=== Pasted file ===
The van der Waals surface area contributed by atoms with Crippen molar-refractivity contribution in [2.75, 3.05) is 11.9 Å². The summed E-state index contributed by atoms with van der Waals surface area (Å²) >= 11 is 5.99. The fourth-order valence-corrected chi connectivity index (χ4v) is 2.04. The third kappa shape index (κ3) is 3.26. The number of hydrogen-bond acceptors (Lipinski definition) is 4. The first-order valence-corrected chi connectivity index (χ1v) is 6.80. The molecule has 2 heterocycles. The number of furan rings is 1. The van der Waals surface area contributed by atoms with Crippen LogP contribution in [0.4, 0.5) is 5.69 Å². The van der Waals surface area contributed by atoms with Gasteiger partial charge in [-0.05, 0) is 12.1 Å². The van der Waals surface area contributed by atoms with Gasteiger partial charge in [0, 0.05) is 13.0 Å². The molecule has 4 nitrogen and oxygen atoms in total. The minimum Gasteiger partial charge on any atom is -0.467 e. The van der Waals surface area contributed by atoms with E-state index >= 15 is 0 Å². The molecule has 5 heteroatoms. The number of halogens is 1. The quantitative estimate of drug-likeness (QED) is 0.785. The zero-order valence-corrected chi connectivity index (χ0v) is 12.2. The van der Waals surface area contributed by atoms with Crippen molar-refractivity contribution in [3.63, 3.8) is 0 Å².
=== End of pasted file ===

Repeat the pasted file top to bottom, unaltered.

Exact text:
The van der Waals surface area contributed by atoms with Crippen molar-refractivity contribution in [2.75, 3.05) is 11.9 Å². The summed E-state index contributed by atoms with van der Waals surface area (Å²) >= 11 is 5.99. The fourth-order valence-corrected chi connectivity index (χ4v) is 2.04. The third kappa shape index (κ3) is 3.26. The number of hydrogen-bond acceptors (Lipinski definition) is 4. The first-order valence-corrected chi connectivity index (χ1v) is 6.80. The molecule has 2 heterocycles. The number of furan rings is 1. The van der Waals surface area contributed by atoms with Crippen LogP contribution in [0.4, 0.5) is 5.69 Å². The van der Waals surface area contributed by atoms with Gasteiger partial charge in [-0.05, 0) is 12.1 Å². The van der Waals surface area contributed by atoms with Gasteiger partial charge in [0, 0.05) is 13.0 Å². The molecule has 4 nitrogen and oxygen atoms in total. The minimum Gasteiger partial charge on any atom is -0.467 e. The van der Waals surface area contributed by atoms with E-state index >= 15 is 0 Å². The molecule has 5 heteroatoms. The number of halogens is 1. The quantitative estimate of drug-likeness (QED) is 0.785. The zero-order valence-corrected chi connectivity index (χ0v) is 12.2. The van der Waals surface area contributed by atoms with Crippen molar-refractivity contribution in [3.63, 3.8) is 0 Å².